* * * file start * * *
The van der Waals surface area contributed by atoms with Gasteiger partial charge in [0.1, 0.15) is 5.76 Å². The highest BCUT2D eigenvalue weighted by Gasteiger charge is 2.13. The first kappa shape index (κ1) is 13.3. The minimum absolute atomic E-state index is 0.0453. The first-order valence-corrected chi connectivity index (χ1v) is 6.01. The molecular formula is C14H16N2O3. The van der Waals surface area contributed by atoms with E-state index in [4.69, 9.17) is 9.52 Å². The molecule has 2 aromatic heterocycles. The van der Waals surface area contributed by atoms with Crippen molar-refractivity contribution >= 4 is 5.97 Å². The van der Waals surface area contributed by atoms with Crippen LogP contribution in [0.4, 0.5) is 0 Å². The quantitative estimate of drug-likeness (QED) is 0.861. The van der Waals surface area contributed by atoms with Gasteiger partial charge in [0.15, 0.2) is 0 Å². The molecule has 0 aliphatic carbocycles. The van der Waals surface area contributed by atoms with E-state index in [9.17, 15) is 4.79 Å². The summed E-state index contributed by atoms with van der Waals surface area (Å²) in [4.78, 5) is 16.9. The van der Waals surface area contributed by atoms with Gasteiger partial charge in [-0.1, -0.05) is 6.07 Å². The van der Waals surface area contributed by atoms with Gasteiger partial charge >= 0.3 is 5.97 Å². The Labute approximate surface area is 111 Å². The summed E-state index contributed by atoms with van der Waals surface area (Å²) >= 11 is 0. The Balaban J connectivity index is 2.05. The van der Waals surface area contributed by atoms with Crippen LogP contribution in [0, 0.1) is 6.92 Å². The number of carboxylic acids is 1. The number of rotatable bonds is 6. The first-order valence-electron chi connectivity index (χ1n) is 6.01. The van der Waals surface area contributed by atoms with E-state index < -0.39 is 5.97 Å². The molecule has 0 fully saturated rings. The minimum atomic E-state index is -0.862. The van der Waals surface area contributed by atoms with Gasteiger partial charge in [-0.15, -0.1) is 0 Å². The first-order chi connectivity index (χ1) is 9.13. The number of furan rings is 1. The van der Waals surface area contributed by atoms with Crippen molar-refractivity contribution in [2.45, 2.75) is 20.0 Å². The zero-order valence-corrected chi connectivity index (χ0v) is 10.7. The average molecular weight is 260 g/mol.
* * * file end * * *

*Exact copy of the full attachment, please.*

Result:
The van der Waals surface area contributed by atoms with Gasteiger partial charge in [0.1, 0.15) is 5.76 Å². The highest BCUT2D eigenvalue weighted by Gasteiger charge is 2.13. The first kappa shape index (κ1) is 13.3. The minimum absolute atomic E-state index is 0.0453. The first-order valence-corrected chi connectivity index (χ1v) is 6.01. The molecular formula is C14H16N2O3. The van der Waals surface area contributed by atoms with E-state index in [4.69, 9.17) is 9.52 Å². The molecule has 2 aromatic heterocycles. The van der Waals surface area contributed by atoms with Crippen molar-refractivity contribution >= 4 is 5.97 Å². The van der Waals surface area contributed by atoms with Crippen LogP contribution in [0.4, 0.5) is 0 Å². The quantitative estimate of drug-likeness (QED) is 0.861. The van der Waals surface area contributed by atoms with Gasteiger partial charge in [0.15, 0.2) is 0 Å². The molecule has 0 aliphatic carbocycles. The van der Waals surface area contributed by atoms with E-state index in [9.17, 15) is 4.79 Å². The summed E-state index contributed by atoms with van der Waals surface area (Å²) in [4.78, 5) is 16.9. The van der Waals surface area contributed by atoms with Gasteiger partial charge in [-0.1, -0.05) is 6.07 Å². The van der Waals surface area contributed by atoms with Gasteiger partial charge >= 0.3 is 5.97 Å². The Labute approximate surface area is 111 Å². The summed E-state index contributed by atoms with van der Waals surface area (Å²) >= 11 is 0. The Balaban J connectivity index is 2.05. The van der Waals surface area contributed by atoms with Crippen LogP contribution in [0, 0.1) is 6.92 Å². The number of carboxylic acids is 1. The number of rotatable bonds is 6. The first-order valence-electron chi connectivity index (χ1n) is 6.01. The van der Waals surface area contributed by atoms with E-state index < -0.39 is 5.97 Å². The molecule has 0 fully saturated rings. The minimum atomic E-state index is -0.862. The van der Waals surface area contributed by atoms with Gasteiger partial charge in [-0.15, -0.1) is 0 Å². The first-order chi connectivity index (χ1) is 9.13. The number of furan rings is 1. The van der Waals surface area contributed by atoms with Crippen molar-refractivity contribution in [2.45, 2.75) is 20.0 Å². The zero-order valence-corrected chi connectivity index (χ0v) is 10.7. The average molecular weight is 260 g/mol.